A young pit bull now named Lila is living happily ever after with the vet tech who helped nurse her back to health. In addition a little justice has been served because Edwin Saunders, the person who abandoned and starved Lila has been sentenced to 60 days in a Michigan jail.
Yesterday Saunders pleaded guilty to one count of animal cruelty and one count of animal abandonment. Besides the 60 days in jail, Saunders must pay $2800 in restitution to Animal Care in Fairfield for veterinary expenses incurred to slowly bring Lila back to health and a $750 fine. He is banned from owning a dog or living with a dog during a two-year probation period.
Last December, the Animal Care Center in Fairfield rescued the emaciated and sick female pit bull found abandoned at Hamilton Park. At the time she weighed only 19 pounds. Her feet were badly infected from constantly standing in a cage filled with urine and feces.
Saunders claimed he could no longer take care of the dog who he had previously named Audrey. He said he left her in the park with her blanket, collar and leash and waited for someone to pick her up.
Abandonment is never acceptable. According to About.com.dogs responsible dog owners do not just give up or abandon their dogs when it is inconvenient. Only the most irresponsible owners will leave pets to fend for themselves.
Here are the most frequent reasons and solutions pet owners should consider before giving up their pets:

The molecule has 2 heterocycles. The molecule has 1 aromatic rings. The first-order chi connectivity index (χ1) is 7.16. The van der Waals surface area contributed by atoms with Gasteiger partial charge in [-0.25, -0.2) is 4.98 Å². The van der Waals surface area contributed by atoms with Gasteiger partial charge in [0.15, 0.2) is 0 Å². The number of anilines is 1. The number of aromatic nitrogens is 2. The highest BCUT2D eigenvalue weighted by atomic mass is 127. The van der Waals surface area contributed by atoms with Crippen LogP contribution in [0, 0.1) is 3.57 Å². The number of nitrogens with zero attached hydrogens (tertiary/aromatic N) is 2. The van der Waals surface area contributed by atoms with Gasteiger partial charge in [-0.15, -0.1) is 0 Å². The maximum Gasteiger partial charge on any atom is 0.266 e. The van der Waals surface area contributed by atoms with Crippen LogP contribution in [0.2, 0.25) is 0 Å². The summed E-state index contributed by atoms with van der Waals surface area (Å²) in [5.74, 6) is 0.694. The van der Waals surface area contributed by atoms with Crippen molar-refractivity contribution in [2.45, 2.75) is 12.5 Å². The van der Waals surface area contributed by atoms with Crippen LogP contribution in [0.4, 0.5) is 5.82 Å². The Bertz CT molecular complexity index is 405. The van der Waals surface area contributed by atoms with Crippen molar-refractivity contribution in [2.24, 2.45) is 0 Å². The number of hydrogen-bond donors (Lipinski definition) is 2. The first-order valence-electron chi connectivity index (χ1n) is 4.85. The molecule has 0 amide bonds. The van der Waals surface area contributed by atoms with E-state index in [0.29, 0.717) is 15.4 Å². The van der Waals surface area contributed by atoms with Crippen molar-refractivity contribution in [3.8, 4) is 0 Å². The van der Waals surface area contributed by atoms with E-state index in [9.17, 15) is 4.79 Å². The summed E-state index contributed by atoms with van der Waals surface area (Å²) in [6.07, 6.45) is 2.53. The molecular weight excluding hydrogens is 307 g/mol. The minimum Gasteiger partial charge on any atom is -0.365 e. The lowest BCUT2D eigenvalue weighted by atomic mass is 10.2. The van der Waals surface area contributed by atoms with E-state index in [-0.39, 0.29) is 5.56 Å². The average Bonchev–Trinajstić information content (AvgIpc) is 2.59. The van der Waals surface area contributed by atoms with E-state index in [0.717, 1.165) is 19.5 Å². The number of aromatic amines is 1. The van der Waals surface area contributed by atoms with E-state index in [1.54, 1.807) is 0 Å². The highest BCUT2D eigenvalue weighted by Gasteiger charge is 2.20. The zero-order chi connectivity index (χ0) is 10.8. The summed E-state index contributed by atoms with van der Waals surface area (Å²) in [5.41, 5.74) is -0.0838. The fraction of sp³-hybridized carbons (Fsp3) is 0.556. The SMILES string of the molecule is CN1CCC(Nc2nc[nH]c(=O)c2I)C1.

- Spend extra time finding a place that accepts pets if you are moving. Negotiate with your landlord by offering a pet deposit.
- Health and behavioral issues of your pets need to be responsibly handled. Find a way to manage your pet’s health problems. Prevent many health issues by taking your pet for regular veterinary exams and practice good health habits with exercise and proper nutrition. Find a dog trainer for behavioral issues or educate yourself by researching the particular problem your dog displays.
- If you are having a baby, properly train and practice with your dog respect for children. Teach children to respect all animals and to never mistreat or tease a dog.
- If you state you cannot afford your dog any longer, budget your pet’s expenses and figure out a way you can care for your dog by adjusting your expenses. For instance, one less Starbuck’s designer coffee a week could probably buy Fido’s food. Think about your dog first.
- If you have an illness and have trouble caring for your dog, reach out to community resources. Contact a rescue group. Many organizations can help with volunteers who come to your home and help care for your pet. Most likely your pet is a comfort to you during a time of illness.
- Exercise all options before you turn your dog over to the shelter. As a last resort check for “no-kill” shelters, and do your research carefully. Many shelters are so overcrowded over 50 percent of dogs brought in or surrendered are euthanized.
- If you need someone to give your pet a new home, consider writing out a complete and honest description of your pet and market it to friends, relatives, and neighbors. Do not ever list your pet, “free to a good home” on Craig’s List or in any publication without personally checking out the applicant and their homes. Remember too many dogs wind up in laboratories or as “bait dogs” in the egregious illegal sport of dog fighting.
- Contact animal rescue groups and breed specific groups to help you find a proper home for your pet.